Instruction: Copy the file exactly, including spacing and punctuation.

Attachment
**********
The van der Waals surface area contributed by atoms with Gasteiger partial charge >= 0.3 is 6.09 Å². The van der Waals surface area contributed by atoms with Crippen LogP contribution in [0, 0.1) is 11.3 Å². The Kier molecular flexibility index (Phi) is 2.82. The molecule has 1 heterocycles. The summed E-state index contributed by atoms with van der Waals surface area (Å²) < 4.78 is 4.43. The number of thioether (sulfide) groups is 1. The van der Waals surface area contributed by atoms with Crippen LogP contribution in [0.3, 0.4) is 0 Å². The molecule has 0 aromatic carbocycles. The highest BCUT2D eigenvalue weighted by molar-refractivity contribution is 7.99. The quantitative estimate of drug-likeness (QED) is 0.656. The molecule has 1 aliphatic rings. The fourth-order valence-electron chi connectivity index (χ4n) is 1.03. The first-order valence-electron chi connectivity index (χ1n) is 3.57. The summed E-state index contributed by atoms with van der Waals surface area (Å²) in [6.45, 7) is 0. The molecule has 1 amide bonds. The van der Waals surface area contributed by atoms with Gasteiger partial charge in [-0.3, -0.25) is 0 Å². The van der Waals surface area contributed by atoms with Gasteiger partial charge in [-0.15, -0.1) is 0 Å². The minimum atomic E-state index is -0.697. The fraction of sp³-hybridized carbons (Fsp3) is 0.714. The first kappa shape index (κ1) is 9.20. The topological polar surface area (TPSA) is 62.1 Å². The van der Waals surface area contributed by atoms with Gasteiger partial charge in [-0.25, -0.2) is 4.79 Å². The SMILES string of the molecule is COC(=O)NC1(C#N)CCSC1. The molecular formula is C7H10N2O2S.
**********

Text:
The van der Waals surface area contributed by atoms with Gasteiger partial charge >= 0.3 is 6.09 Å². The van der Waals surface area contributed by atoms with Crippen LogP contribution in [0, 0.1) is 11.3 Å². The Kier molecular flexibility index (Phi) is 2.82. The molecule has 1 heterocycles. The summed E-state index contributed by atoms with van der Waals surface area (Å²) < 4.78 is 4.43. The number of thioether (sulfide) groups is 1. The van der Waals surface area contributed by atoms with Crippen LogP contribution in [0.3, 0.4) is 0 Å². The molecule has 0 aromatic carbocycles. The highest BCUT2D eigenvalue weighted by molar-refractivity contribution is 7.99. The quantitative estimate of drug-likeness (QED) is 0.656. The molecule has 1 aliphatic rings. The fourth-order valence-electron chi connectivity index (χ4n) is 1.03. The first-order valence-electron chi connectivity index (χ1n) is 3.57. The summed E-state index contributed by atoms with van der Waals surface area (Å²) in [6.45, 7) is 0. The molecule has 1 amide bonds. The van der Waals surface area contributed by atoms with Gasteiger partial charge in [-0.3, -0.25) is 0 Å². The van der Waals surface area contributed by atoms with Gasteiger partial charge in [-0.15, -0.1) is 0 Å². The minimum atomic E-state index is -0.697. The fraction of sp³-hybridized carbons (Fsp3) is 0.714. The first kappa shape index (κ1) is 9.20. The topological polar surface area (TPSA) is 62.1 Å². The van der Waals surface area contributed by atoms with Gasteiger partial charge in [-0.25, -0.2) is 4.79 Å². The SMILES string of the molecule is COC(=O)NC1(C#N)CCSC1. The molecular formula is C7H10N2O2S.